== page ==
This hook shaped peninsula jutting out into the Atlantic was discovered in 1602 by English explorer Bartholomew Gosnold. He anchored just inside the curve of the peninsula just off the site of modern day Provincetown. His crew caught huge quantities of cod at the anchorage, so Gosnold named the peninsula Cape Cod. In 1620 it was also the first landfall for the Pilgrim Fathers. Bad weather delivered them to this narrow peninsula occupied by hostile Indians. They soon moved on to the mainland and founded Plymouth Colony. Today the hostile Indians have gone and the beaches and seascapes have made Cape Cod prime vacation territory. This is bad news if you visit in peak season as the shape of the peninsula severely limits access. We have visited three times, but always out of peak season. The weather may not not have been too kind to us, but at least we did not have to sit in a traffic jam!
Marconi Station, Cape Cod National Seashore
Guglielmo Marconi was, of course, the father of radio. In his home country of Italy, Marconi had succeeded in sending wireless signals over distances of up to 2.5 kilometres (1.5 miles), but he dreamed of sending wireless signals across the Atlantic. In 1896 he moved to England and was granted a patent for Wireless Telegraphy. In 1901 he successfully sent a signal from Poldhu in Cornwall to St John’s, Newfoundland. He set up a site here on Cape Cod and in 1903 for the first time the UK and USA were in communication by radio.
Old Harbor Lifesaving Station, Race Point
Up at the northern tip of Cape Cod near Provincetown is an unusual historic building. Old Harbor Lifesaving Station was built around 1897 at Nauset Beach in Chatham. It served as a base for US Coast Guard lifesaving crews and also provided temporary shelter for people who had been rescued. There were once 13 lifesaving stations along the coast of Cape Cod, but the sea has claimed most of them. Old Harbor Lifesaving Station was threatened by erosion at Nauset Beach, so in 1977 the National Park Service moved it to Race Point. Click Tab 2 to see the Rescue Boats housed in the Lifesaving Station.
Atwood House Museum, Chatham,
Chatham sits on the outside of the bend in Cape Cod. Although Samuel de Champlain landed here in 1606, it was the English who first settled here in 1665, naming their town after Chatham in Kent, England. One house in Chatham particularly represents the long history of the town. Atwood house was built in 1752 by Joseph Atwood, a sea captain who described himself as a ‘navigator of unfrequented parts’. The house has been preserved largely in its original form and is looked after by the Chatham Historical Society. It is open for tours between June and October.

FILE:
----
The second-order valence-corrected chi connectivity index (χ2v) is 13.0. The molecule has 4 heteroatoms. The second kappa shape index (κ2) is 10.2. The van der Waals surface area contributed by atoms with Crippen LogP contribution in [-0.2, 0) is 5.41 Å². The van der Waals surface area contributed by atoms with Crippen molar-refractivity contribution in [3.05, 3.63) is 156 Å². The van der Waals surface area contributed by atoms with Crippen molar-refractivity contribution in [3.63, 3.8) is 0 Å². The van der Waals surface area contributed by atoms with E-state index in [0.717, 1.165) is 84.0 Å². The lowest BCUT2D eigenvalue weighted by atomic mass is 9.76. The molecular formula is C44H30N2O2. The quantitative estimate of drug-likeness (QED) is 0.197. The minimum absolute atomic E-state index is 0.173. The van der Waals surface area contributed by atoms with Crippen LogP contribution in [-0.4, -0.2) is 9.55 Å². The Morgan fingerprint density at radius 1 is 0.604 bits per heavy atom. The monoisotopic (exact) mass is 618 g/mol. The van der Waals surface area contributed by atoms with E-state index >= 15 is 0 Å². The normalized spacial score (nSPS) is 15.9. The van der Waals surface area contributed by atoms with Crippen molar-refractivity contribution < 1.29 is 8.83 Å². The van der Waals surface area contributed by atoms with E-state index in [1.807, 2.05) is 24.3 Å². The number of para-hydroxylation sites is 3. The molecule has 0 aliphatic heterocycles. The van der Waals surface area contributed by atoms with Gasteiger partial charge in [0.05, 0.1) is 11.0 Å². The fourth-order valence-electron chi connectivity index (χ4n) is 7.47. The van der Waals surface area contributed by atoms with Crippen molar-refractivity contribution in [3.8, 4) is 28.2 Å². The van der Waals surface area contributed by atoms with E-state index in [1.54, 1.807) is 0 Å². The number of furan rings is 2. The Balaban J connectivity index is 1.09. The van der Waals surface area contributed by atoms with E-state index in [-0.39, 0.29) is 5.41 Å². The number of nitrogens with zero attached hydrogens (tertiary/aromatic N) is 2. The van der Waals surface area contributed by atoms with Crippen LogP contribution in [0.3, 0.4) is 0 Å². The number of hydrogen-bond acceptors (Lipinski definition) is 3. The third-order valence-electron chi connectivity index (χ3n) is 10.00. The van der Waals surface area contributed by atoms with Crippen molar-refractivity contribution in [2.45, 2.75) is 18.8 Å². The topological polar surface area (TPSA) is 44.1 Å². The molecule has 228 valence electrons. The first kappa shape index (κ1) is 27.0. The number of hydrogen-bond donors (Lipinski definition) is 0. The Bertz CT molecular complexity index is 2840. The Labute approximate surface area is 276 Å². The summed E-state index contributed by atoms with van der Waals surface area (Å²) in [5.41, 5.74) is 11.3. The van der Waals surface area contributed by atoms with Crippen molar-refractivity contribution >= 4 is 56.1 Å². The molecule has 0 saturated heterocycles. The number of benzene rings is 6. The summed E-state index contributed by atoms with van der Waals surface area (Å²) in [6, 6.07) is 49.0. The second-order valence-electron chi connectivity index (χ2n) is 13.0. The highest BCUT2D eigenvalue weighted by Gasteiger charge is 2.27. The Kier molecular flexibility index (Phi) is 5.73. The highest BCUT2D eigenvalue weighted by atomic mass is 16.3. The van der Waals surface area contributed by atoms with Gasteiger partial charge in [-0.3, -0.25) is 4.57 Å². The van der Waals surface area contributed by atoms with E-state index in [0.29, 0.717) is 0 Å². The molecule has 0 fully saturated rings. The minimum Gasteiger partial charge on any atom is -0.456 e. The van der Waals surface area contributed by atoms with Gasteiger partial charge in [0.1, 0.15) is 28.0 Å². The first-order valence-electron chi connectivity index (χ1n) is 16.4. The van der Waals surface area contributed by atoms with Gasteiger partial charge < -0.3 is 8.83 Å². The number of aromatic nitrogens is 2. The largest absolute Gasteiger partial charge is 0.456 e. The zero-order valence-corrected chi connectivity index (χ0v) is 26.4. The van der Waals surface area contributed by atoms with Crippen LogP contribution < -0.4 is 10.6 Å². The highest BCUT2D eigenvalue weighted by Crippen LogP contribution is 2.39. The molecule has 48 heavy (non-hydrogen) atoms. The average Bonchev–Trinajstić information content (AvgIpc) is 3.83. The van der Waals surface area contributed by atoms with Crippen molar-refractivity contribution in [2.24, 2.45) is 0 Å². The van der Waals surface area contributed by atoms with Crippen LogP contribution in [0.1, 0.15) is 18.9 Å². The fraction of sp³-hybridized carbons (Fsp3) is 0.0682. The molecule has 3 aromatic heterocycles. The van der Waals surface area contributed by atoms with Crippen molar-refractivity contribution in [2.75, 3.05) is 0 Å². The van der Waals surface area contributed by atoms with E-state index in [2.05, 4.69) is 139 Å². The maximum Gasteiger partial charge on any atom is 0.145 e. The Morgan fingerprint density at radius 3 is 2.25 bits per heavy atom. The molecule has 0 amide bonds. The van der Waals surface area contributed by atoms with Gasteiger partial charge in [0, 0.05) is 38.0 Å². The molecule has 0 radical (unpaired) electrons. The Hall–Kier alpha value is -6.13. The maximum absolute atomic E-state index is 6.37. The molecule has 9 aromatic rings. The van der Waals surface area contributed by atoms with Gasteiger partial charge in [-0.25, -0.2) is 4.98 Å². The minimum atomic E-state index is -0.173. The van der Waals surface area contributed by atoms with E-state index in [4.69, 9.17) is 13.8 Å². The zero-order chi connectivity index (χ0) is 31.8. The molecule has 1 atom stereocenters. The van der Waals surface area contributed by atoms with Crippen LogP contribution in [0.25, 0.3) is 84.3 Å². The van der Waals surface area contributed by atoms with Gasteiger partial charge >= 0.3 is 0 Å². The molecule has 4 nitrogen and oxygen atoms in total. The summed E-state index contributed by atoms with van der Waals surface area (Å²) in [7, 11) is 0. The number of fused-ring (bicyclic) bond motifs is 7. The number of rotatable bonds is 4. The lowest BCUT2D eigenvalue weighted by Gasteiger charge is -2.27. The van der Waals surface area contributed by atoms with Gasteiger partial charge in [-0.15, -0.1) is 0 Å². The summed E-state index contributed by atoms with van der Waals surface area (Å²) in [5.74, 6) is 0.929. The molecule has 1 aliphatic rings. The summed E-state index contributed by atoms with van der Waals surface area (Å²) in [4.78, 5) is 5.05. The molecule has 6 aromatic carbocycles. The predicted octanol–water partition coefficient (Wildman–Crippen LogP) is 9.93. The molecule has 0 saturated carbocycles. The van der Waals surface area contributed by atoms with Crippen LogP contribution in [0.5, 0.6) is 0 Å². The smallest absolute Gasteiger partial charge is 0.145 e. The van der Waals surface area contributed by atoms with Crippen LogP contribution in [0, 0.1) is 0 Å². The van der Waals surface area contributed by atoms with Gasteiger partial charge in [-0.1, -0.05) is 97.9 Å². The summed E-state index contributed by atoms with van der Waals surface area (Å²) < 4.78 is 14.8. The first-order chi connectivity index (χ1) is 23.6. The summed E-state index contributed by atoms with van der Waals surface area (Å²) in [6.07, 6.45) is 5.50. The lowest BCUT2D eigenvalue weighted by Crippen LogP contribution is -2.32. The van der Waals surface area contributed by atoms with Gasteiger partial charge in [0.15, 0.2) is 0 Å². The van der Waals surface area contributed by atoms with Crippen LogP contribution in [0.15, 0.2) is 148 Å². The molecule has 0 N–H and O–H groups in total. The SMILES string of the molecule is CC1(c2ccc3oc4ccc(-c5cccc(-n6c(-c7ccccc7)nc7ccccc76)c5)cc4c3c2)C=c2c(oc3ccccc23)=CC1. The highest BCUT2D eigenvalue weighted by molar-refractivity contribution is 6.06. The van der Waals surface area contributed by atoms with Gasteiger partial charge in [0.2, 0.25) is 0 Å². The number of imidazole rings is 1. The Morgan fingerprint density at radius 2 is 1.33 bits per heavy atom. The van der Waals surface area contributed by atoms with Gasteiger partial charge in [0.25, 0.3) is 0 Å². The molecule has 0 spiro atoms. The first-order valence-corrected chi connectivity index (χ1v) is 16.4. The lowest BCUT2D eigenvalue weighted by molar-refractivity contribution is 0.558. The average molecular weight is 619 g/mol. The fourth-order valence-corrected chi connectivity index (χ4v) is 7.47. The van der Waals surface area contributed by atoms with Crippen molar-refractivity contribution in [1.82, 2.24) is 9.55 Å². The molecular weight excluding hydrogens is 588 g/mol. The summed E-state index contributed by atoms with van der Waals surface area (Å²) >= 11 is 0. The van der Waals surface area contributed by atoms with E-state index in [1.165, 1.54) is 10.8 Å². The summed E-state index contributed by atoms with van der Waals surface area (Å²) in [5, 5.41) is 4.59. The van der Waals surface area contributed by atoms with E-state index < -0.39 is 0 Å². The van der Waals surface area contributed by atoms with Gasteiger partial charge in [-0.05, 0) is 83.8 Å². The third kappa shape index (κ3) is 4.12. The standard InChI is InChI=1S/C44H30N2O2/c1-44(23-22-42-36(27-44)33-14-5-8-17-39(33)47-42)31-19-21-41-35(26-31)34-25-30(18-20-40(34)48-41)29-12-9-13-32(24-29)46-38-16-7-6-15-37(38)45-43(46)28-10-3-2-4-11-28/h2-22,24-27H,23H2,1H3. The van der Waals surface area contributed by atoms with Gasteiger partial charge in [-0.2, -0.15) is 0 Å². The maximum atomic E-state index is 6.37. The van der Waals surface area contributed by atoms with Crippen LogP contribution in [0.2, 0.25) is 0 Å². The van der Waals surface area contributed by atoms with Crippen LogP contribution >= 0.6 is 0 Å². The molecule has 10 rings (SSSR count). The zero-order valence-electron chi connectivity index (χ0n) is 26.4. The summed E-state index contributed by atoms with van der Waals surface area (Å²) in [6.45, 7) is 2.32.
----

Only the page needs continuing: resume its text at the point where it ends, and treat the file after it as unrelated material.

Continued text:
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Cape Cod Canal at Bourne
The Pilgrim Fathers found out just how rough the waters off Cape Cope can be when they tried to continue there voyage on to Virginia. They were forced to turn back and settle in Massachusetts. The only alternative was portage across the peninsula which was time consuming and laborious. It is not surprising that the Pilgrim Fathers came up with the idea of a canal, but their small colony lacked the resources to create a canal. In 1776 George Washington ordered the first of many feasibility studies, but nothing happened until 1904 when wealthy financier August Belmont II got involved. In 1899 the Boston, Cape Cod and New York Canal Company have been given a charter to build a canal, so Belmont bought the company and engaged civil engineer William Barclay Parsons to conduct yet another feasibility study. Armed with a favourable study, Belmont dug the first shovelful of earth on June 22, 1909. Progress was slowed by huge glacial boulders that had to be blasted to pieces, but the canal finally opened on July 29, 1914. At opening the canal was only 4.5 metres (15 feet) deep and it took another 2 years to achieve its intended depth of 7.6 metres (25 feet). During the last months of World War I, the operation of the canal was taken over by Federal Railroad Administration then in 1927 the Federal Government bough the canal. The US Army Corps of Engineers replaced some of the opening bridges with high level bridges. In 1935 work started to widen and deepen the canal, and this work was completed in 1940.
Sunset over Falmouth Beach
Just to show that the weather was not totally dismal during our early visits to Cape Cod, here is a view with just a touch of sun in it. Falmouth sits in the south west of Cape Cod, close to Woods Hole and the chain of Elizabeth Islands. This area was originally settled in about 1660 by Quakers, the town taking its name from Falmouth in Cornwall. In the 19th century Falmouth boomed as a whaling port, but now the area is used primarily for recreation, tourism and summer homes for the wealthy.
Hyannis Port, Cape Cod, MA, USA
The town of Barnstaple was founded in 1666 and spans the breadth of the east-west part of the peninsula. Barnstaple is actually made up from seven villages, of which one, Hyannis, is now known primarily for its association with the Kennedy family. John F Kennedy’s father Joseph and mother Rose bought Malcolm Cottage in 1928, having previously rented it. As the Kennedy children grew up they purchased properties in Hyannis and established the ‘Kennedy Compound’. In 1956 JFK purchased the house that became the summer White House during his presidency. The properties are not open to the public but there is a John F Kennedy Hyannis Museum that tells the story of his time in Cape Cod.
To move forwards or backwards through the Massachusetts trail click the arrows above. We have other pages on Cape Cod. Click below or on the Minimap: